Also, for a country such as India that has acted by and large generously in hosting refugees, it should aim to improve its credentials with the global community in general. This will include India pushing for a law that will include human rights standards in the treatment of refugees and asylum seekers, thus getting rid of the arbitrariness currently on display. For instance, if there was a law that laid down the processes and procedures for verification of refugees and asylum seekers, the Rohingya issue could have been handled in a more effective manner. This is also significant as India seeks a larger role in global governance mechanisms such as the UN Security Council.

Despite taking in refugees in large number, India has not been able to exercise a leadership role in this area because it does not have a national law and works on with its ad hoc approach. On the other hand, a national legal instrument on refugees and asylum seekers would remove the irregularities in India’s approach, aid in better categorisation of refugees and illegal migrants (a huge problem that India has been tackling ineffectively) and possibly also bring about better resources to deal with the large inflow of refugees. It should also lead to a single agency for processing and approval within the Ministry of Home Affairs, removing some of the extended delays, and bring about greater consistency in India’s approach.

The enactment of a national law need not be linked to India’s accession to the 1951 Convention. India could institute a national law without being party to the Convention, if New Delhi still feels strongly about the Convention.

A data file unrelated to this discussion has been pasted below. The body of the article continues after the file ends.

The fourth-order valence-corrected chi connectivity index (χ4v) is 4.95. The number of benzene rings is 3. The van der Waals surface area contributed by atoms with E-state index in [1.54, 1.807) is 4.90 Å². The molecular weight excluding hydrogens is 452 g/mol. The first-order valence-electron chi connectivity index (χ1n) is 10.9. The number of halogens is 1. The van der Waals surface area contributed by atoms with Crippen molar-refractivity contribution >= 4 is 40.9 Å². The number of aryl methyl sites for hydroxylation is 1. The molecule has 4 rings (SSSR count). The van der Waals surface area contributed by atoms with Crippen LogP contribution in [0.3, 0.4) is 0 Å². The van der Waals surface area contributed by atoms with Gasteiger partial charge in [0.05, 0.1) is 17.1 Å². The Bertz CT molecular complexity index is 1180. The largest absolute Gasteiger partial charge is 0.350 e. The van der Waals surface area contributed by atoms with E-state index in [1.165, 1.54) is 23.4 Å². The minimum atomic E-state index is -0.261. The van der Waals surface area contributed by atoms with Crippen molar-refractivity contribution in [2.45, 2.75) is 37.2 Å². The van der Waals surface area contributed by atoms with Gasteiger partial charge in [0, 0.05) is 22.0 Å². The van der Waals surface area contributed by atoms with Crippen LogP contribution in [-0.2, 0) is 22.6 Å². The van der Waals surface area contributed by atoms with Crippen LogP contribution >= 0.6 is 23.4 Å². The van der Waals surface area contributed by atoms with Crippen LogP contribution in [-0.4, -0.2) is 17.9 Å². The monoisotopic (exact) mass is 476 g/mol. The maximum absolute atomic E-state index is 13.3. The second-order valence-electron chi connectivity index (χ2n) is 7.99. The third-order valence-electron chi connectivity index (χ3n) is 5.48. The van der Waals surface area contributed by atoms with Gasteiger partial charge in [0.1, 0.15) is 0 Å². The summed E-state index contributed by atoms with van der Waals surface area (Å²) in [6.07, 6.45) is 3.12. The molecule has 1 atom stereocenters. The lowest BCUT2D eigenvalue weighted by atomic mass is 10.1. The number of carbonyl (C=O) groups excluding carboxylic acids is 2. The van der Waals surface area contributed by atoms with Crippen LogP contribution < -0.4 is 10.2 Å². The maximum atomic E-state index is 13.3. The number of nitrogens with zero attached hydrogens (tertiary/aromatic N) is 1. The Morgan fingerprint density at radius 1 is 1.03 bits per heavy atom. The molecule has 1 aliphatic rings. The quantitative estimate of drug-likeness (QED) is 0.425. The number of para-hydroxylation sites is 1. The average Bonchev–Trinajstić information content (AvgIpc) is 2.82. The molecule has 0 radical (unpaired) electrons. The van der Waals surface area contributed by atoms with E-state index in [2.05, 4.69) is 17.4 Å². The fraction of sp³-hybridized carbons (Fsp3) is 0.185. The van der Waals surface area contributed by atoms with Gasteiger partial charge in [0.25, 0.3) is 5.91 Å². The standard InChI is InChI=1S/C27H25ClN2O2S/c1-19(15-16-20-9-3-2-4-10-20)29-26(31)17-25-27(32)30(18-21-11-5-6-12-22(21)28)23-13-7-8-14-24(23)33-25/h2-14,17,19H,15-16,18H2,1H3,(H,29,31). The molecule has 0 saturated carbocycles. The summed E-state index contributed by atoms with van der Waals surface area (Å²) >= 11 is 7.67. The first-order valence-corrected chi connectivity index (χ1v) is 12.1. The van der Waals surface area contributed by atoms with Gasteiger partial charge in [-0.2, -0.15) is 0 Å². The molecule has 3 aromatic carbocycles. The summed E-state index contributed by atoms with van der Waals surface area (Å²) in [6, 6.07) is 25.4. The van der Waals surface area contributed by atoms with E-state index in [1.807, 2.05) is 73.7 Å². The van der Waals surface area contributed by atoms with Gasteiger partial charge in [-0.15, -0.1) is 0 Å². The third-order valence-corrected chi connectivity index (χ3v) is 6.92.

Initially, India stayed out of the Convention because it was seen as a Cold War instrument, but today equations have changed and it may be time for India to review its position. There are possibly also capacity-related concerns that compel India not to sign the Convention. For instance, India being a party to the Convention, will be obliged to admit large number of refugees should there be a major conflict in the neighbourhood. Whether India has the necessary wherewithal to handle large influx of refugees is a question.

In addition, there are practical issues for India to consider. For instance, once India is a signatory, it has to comply by the Convention in entirety, including provisions such as no forcible repatriation. But this is something India is already adhering to without being party to the Convention. India is already obliged to do this since it has signed the Convention against Torture and Other Cruel, Inhuman or Degrading Treatment or Punishment (known as the United Nations Convention against Torture (UNCAT), 1984. Under “A State Party’s Undertakings”, Article 3 of UNCAT, “No state party shall expel, return (refouler) or extradite a person to another state where there are substantial grounds for believing that he would be in danger of being subjected to torture.” Therefore, it is not as if India will have to alter its current practices and approaches to be a party to the 1951 Convention. Be that as it may, India must undertake a review process to examine the pros and cons of joining the Convention. Whatever conclusions such a review comes to should be based on the current environment and concerns than those of the bygone decades. By being party to the Convention, India will be in a better place to also lobby for effecting changes in the Convention.

The views expressed above belong to the author(s). ORF research and analyses now available on Telegram! Click here to access our curated content — blogs, longforms and interviews.


Rajeswari Pillai Rajagopalan

Rajeswari Pillai Rajagopalan

Dr Rajeswari (Raji) Pillai Rajagopalan is the Director of the Centre for Security, Strategy and Technology (CSST) at the Observer Research Foundation, New Delhi.  Dr ...